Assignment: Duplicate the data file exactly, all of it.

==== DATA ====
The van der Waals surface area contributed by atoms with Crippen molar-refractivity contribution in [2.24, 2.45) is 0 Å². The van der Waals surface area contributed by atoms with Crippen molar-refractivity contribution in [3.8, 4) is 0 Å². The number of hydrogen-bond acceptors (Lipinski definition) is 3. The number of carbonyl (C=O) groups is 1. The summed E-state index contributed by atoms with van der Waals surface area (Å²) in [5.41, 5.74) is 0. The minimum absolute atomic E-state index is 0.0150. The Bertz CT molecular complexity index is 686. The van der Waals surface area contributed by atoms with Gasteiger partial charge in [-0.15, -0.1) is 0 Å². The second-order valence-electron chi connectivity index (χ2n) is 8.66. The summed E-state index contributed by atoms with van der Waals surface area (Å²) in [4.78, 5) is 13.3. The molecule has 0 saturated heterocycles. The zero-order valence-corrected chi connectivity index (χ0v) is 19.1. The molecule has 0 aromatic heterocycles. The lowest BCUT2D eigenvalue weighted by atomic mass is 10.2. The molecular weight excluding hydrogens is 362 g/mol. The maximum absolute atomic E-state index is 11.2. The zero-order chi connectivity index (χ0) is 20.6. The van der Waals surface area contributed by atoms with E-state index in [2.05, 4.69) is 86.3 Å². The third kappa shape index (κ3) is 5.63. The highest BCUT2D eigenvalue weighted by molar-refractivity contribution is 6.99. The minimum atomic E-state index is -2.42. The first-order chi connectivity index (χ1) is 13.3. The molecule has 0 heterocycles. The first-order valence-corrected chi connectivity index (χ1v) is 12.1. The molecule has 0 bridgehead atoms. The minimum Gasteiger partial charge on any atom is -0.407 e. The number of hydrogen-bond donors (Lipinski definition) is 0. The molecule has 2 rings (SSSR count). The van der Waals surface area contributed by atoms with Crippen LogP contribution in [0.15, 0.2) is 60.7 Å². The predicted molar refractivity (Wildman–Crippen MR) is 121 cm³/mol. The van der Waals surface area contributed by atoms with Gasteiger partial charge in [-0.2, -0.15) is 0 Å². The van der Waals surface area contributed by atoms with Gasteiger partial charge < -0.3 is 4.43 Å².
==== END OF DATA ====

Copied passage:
The van der Waals surface area contributed by atoms with Crippen molar-refractivity contribution in [2.24, 2.45) is 0 Å². The van der Waals surface area contributed by atoms with Crippen molar-refractivity contribution in [3.8, 4) is 0 Å². The number of hydrogen-bond acceptors (Lipinski definition) is 3. The number of carbonyl (C=O) groups is 1. The summed E-state index contributed by atoms with van der Waals surface area (Å²) in [5.41, 5.74) is 0. The minimum absolute atomic E-state index is 0.0150. The Bertz CT molecular complexity index is 686. The van der Waals surface area contributed by atoms with Gasteiger partial charge in [-0.15, -0.1) is 0 Å². The second-order valence-electron chi connectivity index (χ2n) is 8.66. The summed E-state index contributed by atoms with van der Waals surface area (Å²) in [4.78, 5) is 13.3. The molecule has 0 saturated heterocycles. The zero-order valence-corrected chi connectivity index (χ0v) is 19.1. The molecule has 0 aromatic heterocycles. The lowest BCUT2D eigenvalue weighted by atomic mass is 10.2. The molecular weight excluding hydrogens is 362 g/mol. The maximum absolute atomic E-state index is 11.2. The zero-order chi connectivity index (χ0) is 20.6. The van der Waals surface area contributed by atoms with E-state index in [2.05, 4.69) is 86.3 Å². The third kappa shape index (κ3) is 5.63. The highest BCUT2D eigenvalue weighted by molar-refractivity contribution is 6.99. The minimum atomic E-state index is -2.42. The first-order chi connectivity index (χ1) is 13.3. The molecule has 0 heterocycles. The first-order valence-corrected chi connectivity index (χ1v) is 12.1. The molecule has 0 bridgehead atoms. The minimum Gasteiger partial charge on any atom is -0.407 e. The number of hydrogen-bond donors (Lipinski definition) is 0. The molecule has 2 rings (SSSR count). The van der Waals surface area contributed by atoms with Crippen LogP contribution in [0.15, 0.2) is 60.7 Å². The predicted molar refractivity (Wildman–Crippen MR) is 121 cm³/mol. The van der Waals surface area contributed by atoms with Gasteiger partial charge in [-0.2, -0.15) is 0 Å². The van der Waals surface area contributed by atoms with Gasteiger partial charge < -0.3 is 4.43 Å².